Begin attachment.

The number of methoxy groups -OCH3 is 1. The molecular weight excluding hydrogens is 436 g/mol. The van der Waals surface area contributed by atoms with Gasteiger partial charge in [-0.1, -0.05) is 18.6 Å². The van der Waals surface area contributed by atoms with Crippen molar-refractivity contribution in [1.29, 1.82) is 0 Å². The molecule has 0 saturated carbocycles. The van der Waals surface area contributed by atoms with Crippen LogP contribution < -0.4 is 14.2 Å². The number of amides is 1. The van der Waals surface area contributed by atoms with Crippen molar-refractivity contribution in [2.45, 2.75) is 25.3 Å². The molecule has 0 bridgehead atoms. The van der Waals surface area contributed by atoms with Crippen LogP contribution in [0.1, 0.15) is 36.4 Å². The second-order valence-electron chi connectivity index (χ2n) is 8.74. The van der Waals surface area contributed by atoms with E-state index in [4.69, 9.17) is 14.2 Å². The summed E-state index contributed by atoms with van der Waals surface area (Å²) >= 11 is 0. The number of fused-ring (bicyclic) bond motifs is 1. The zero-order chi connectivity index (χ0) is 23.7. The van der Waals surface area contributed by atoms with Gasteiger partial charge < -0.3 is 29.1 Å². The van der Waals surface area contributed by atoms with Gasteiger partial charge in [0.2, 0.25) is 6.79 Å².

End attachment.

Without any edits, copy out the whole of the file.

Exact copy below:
The number of methoxy groups -OCH3 is 1. The molecular weight excluding hydrogens is 436 g/mol. The van der Waals surface area contributed by atoms with Gasteiger partial charge in [-0.1, -0.05) is 18.6 Å². The van der Waals surface area contributed by atoms with Crippen molar-refractivity contribution in [1.29, 1.82) is 0 Å². The molecule has 0 saturated carbocycles. The van der Waals surface area contributed by atoms with Crippen LogP contribution < -0.4 is 14.2 Å². The number of amides is 1. The van der Waals surface area contributed by atoms with Crippen molar-refractivity contribution in [2.45, 2.75) is 25.3 Å². The molecule has 0 bridgehead atoms. The van der Waals surface area contributed by atoms with Crippen LogP contribution in [0.1, 0.15) is 36.4 Å². The second-order valence-electron chi connectivity index (χ2n) is 8.74. The van der Waals surface area contributed by atoms with E-state index in [4.69, 9.17) is 14.2 Å². The summed E-state index contributed by atoms with van der Waals surface area (Å²) >= 11 is 0. The number of fused-ring (bicyclic) bond motifs is 1. The zero-order chi connectivity index (χ0) is 23.7. The van der Waals surface area contributed by atoms with Gasteiger partial charge < -0.3 is 29.1 Å². The van der Waals surface area contributed by atoms with Gasteiger partial charge in [0.2, 0.25) is 6.79 Å².